Silverlight, for real this time

Microsoft's RIA framework offers client-side programming with .Net languages and tools, plus high performance

Microsoft's answer to Adobe Flash and Flex and several other RIA (rich Internet application) and AJAX frameworks, Silverlight arrived with a flourish just over one year ago. Silverlight 1.0 manipulated its multimedia-savvy, WPF (Windows Presentation Foundation) user interface using JavaScript. Silverlight 1.1, which added support for compiled .Net languages and supported more of the .Net API, was available at that time only as an alpha test.

Silverlight 1.1 turned out to be such an important upgrade for Microsoft that it was eventually renumbered Silverlight 2. As delivered now, Silverlight 2 supports all .Net languages, including the dynamic languages such as IronPython and IronRuby, and it contains a good chunk of the .Net base classes, including newer features such as LINQ (language-integrated query). In addition to a rich set of controls with more on the way, it has APIs for an alphabet soup of networking, including REST, SOAP, RSS, and HTTP; includes local data caching and storage; and supports HD video among other rich media formats. H.264 video and AAC (Advanced Audio Coding) audio support is planned for Silverlight 3.

Poster-child Silverlight deployments such as the Beijing Olympics last August have been favorably reviewed and generally well received. There was of course the usual chorus from people with incompatible hardware and operating systems, but nothing unexpected. From Microsoft's viewpoint, at least, the Silverlight Internet video streaming of the Olympics provided by NBC in the US, China Central Television in China, and broadcasters in 10 other major national markets, was a huge success. More recently, Silverlight 2 enabled Blockbuster to offer high-quality streaming video to PC and Mac users of its MovieLink service.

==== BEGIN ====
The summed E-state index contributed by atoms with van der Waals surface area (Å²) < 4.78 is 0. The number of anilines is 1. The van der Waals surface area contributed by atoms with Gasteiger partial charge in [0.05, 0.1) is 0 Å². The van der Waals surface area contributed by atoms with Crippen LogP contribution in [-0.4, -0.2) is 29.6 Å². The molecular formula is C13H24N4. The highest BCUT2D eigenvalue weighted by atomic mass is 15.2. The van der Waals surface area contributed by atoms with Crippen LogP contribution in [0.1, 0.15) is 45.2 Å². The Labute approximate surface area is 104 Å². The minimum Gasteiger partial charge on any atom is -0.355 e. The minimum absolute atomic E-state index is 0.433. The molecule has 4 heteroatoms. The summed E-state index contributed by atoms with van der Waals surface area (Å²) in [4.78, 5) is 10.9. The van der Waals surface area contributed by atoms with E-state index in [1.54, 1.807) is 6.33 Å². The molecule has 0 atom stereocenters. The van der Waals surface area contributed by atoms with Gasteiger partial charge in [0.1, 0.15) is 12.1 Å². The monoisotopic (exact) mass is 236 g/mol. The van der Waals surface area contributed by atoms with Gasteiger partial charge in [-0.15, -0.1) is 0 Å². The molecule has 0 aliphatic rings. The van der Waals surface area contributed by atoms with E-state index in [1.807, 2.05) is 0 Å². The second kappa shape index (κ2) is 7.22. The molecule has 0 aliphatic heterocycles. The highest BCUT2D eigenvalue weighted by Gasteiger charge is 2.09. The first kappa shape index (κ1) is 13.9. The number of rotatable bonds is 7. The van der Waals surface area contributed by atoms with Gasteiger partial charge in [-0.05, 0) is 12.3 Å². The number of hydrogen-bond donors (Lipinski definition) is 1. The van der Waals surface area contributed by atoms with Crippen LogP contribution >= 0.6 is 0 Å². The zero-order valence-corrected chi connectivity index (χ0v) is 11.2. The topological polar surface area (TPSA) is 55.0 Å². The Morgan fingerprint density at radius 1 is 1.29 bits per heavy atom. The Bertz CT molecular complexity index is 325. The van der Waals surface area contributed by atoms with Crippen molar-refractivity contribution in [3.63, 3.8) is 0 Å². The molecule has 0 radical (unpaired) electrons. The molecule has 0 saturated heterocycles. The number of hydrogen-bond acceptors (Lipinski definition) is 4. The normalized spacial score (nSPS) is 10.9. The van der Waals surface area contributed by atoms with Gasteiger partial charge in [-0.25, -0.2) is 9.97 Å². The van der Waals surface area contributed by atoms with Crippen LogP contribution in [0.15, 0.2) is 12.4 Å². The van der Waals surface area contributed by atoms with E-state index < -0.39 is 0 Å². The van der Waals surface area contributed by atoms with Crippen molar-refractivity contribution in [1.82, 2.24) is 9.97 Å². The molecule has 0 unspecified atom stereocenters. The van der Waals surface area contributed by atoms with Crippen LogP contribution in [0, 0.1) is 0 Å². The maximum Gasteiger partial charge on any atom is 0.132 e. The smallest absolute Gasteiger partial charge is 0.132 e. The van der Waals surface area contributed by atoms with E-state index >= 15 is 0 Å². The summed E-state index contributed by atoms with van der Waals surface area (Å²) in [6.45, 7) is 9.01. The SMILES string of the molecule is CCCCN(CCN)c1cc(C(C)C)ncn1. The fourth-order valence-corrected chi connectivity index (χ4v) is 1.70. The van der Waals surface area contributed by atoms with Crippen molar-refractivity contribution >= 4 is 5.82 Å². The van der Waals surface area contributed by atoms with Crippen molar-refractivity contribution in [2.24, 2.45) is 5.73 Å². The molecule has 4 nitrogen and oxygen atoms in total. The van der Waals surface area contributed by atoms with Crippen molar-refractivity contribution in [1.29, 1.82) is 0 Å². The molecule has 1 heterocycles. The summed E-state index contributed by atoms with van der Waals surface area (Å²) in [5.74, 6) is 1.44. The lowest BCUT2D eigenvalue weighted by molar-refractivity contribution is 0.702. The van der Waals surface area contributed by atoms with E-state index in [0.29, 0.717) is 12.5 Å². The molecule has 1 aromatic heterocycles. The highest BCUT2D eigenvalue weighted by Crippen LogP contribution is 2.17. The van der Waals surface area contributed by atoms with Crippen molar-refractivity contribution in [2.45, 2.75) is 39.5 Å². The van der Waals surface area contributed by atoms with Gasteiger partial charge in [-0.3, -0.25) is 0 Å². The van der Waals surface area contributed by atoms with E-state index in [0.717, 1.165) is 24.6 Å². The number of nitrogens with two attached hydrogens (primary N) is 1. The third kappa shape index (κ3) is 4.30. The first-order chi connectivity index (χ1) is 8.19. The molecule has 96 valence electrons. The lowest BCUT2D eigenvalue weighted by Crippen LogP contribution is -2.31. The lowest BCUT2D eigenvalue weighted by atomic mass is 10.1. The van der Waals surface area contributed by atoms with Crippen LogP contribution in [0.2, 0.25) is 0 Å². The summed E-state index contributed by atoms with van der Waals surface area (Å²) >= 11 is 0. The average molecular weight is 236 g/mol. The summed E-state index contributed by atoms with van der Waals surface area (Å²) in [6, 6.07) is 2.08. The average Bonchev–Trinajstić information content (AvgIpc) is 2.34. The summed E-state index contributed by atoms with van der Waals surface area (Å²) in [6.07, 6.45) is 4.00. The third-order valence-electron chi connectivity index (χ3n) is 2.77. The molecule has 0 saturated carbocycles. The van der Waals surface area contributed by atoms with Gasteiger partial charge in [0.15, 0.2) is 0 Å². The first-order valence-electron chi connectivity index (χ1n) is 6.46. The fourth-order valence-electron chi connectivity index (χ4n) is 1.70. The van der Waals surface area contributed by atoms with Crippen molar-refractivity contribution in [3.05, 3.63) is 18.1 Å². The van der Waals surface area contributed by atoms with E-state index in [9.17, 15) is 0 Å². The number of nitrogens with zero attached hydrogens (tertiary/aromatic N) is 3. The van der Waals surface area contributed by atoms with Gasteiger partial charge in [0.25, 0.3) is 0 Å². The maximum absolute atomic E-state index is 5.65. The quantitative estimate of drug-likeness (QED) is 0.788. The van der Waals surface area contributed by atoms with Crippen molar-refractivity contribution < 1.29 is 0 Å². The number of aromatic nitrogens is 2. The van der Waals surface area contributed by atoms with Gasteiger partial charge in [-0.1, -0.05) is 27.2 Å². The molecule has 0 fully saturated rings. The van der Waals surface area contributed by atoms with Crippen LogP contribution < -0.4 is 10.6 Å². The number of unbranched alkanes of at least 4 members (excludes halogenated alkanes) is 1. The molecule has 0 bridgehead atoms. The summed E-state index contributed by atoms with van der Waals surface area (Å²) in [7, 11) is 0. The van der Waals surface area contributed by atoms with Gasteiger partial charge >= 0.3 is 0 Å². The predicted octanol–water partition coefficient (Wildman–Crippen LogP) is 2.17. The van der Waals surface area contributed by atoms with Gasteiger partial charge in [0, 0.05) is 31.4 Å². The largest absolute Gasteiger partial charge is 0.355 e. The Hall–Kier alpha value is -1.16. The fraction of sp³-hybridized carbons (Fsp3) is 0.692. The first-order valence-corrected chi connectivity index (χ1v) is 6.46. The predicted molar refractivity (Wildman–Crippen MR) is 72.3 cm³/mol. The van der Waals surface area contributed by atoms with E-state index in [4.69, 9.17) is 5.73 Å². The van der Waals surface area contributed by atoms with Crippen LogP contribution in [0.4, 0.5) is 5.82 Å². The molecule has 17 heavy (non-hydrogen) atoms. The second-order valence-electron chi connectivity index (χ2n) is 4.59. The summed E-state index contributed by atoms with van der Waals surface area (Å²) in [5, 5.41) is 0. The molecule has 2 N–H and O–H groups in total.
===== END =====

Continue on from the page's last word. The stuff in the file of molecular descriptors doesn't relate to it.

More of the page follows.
Capabilities and controls

Silverlight 2 should eventually be good for any kind of RIA, given its strong language support and class library and good runtime performance, not just video streaming. Right now, it probably lacks a few user interface controls out of the box for some applications: There are only 28 items in the standard Silverlight Controls toolbox, and another 12 in the Silverlight Toolkit, with a plan for 100 controls total to be made available over the next months. It's not that hard to build new Silverlight controls, and many are already available from ISVs, but if you're not in a hurry, you may find that Microsoft eventually delivers all the controls you need.

Security in the face of cross-domain access is a potential issue for any browser-based application, whether or not it uses a plug-in such as Silverlight or Flash. Silverlight does have its own cross-domain security mechanism, controlled by a manifest file setting, which defaults to the most secure setting.

I have seen accusations online that the Silverlight local data storage might still be vulnerable to cross-domain attacks despite this mechanism, but I haven't been able to prove or disprove this. The same source claims that Flash local objects are open to the same kind of attack.

Page Break

Development and design

I tried Silverlight 2 development using Visual Studio 2008 SP1 and Expression Blend 2 SP1. I didn't have any trouble picking it up and developing with it, but I was already familiar with Visual Studio, C#, the .Net Framework, and XAML. Other programmers with backgrounds in .Net languages (now quite a large selection, including IronPython and IronRuby in addition to C#, Visual Basic .Net, JavaScript, and so on) and with XML-based markup (including MXML and even HTML) should find it easy to learn and develop for Silverlight.

The basic method for programming XAML elements is to give them a x:Name tag, for example:

Once the x:Name attribute has been set, the program can manipulate the properties of the element, very much in the same spirit as JavaScript manipulating HTML elements in DHTML:

message1.Text = "Hello, " + name1.Text;

This connection between program and XAML element by name is the key to using teams of programmers and designers to develop Silverlight and WPF applications. As long as the names don't change, the programmers can modify the code-behind files, and the designers can modify the XAML files without breaking the interface between the two. They might not even use the same tools.